The Science Behind Coffee and Productivity

Whether the workday starts for you in an office cubicle or a virtual Zoom meeting, chances are, your attention span is fueled by a morning coffee habit. In fact, a 2020 survey from the National Coffee Association has found that 62 percent of Americans drink this caffeinated elixir on a daily basis, with the average person downing about three cups each day. 

But does this beverage actually make you feel more productive, or is it just a placebo effect? The answer might surprise you, but as it turns out, this link between coffee and productivity is not in your own imagination—and the science exists to prove it. So whether your preference is a caramel macchiato from Starbucks or a pour-over brew from your kitchen, consider the following data just the reason you need to have that second cup (or fourth)!     

The Cognitive Benefits of Coffee

In recent years, the coffee bean has earned “superfood” status due to its nutrient profile of beneficial antioxidants such as flavonoids, lignans and polyphenols which reduce inflammation and oxidative stress to boost overall immune function. But while this is reassuring news in the era of COVID-19, that’s not all java consumption can do for your health. The cognitive benefits are equally powerful and robust. 

Because this beverage is a natural source of caffeine, it will sustain energy levels for a much longer period of time than synthetic caffeine without the blood sugar crash that comes with many other artificial drinks or stimulants. As a result, coffee helps to accelerate your brain’s neurotransmitter chemicals such as adrenaline, dopamine and serotonin to counteract mental fatigue and enhance the ability to focus, according to the Nutrients Journal

This bioactive compound release of antioxidants, caffeine and neurotransmitters ultimately join forces to sharpen the mind—therefore, boosting productivity. In other words, there’s a reason coffee is such an ubiquitous part of so many office cultures. The impact it has on cognitive function (not to mention, the bold, smooth flavor that’s nearly impossible to resist) makes coffee the ideal morning jump-starter, afternoon slump-fighter, and just about every other workday essential in between. Cheers to that, am I right?!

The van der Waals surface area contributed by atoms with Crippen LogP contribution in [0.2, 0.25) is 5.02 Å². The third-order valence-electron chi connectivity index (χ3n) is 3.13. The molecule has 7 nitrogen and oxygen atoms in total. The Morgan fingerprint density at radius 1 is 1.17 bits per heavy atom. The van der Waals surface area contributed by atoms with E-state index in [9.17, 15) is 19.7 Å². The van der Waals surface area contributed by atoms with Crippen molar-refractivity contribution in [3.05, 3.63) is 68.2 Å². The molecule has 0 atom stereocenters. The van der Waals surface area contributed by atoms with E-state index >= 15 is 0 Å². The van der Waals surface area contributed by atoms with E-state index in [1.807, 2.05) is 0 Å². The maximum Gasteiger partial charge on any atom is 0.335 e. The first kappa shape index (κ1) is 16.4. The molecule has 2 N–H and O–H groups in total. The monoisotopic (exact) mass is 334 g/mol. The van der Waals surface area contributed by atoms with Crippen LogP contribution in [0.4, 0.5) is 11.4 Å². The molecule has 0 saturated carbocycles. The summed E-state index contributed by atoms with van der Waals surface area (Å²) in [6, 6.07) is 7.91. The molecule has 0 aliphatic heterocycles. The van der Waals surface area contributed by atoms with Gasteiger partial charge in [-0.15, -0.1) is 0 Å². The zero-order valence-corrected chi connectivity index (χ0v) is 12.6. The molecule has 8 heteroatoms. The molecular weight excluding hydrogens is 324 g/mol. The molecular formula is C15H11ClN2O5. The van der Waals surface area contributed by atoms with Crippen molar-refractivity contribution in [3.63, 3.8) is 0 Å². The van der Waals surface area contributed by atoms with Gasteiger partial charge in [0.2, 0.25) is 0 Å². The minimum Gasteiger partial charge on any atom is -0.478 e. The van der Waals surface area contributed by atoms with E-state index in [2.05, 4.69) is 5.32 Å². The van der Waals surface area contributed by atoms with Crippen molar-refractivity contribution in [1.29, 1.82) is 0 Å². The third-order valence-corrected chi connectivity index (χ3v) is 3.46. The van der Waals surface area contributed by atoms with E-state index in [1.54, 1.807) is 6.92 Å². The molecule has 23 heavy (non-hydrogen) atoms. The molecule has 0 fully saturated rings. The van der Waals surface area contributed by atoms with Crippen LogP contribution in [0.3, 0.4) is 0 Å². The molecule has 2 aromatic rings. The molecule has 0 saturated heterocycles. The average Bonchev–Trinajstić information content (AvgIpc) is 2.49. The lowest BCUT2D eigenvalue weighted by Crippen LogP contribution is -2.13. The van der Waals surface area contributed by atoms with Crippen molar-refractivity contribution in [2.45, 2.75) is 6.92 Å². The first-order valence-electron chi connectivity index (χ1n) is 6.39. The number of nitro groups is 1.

Maximize Coffee’s Impact on Productivity.   

So it’s been established that coffee deserves its well-earned spot in your morning routine, but when and how you consume java is important too. Chris Bailey, business consultant and author of The Productivity Project shares a few action-steps in his book on how to maximize this coffee habit to achieve the mental performance outcome you’re looking for:    

  • Aim to drink coffee between the hours of 9:30 and 11:30 AM, as this is the window of time when your brain needs the most help staying alert. 
  • Limit your intake of creamers, syrups, extracts and other sugary coffee additives that will energize you in the short term, but then lead to a subsequent crash. (Pro tip: If you’re not able to stomach the taste of black coffee, lighten it with a splash of plain non-dairy milk and one packet of natural stevia, coconut sugar or monk fruit.)
  • Finish your last cup eight hours before your normal bedtime, otherwise the caffeine will cause over-stimulated brain activity and make it hard to fall asleep.   

Well, there you have it…coffee and productivity are a data-backed match. So if you need an excuse to take your java obsession to the next level, science has you covered.

What is your morning coffee ritual, and how does it impact your focus, alertness, energy and overall work performance? Spill the—ahem—beans in the comment section below! 

About Author

Mary-Elizabeth Meagher is a freelance writer, social media marketer, travel enthusiast, musical theatre nerd and self-described bohemian. She lives and seeks adventure in the Arizona desert, and she also blogs over at Health Be a Hippie—her personal contribution to making the internet a more authentic, vulnerable and empowering place.

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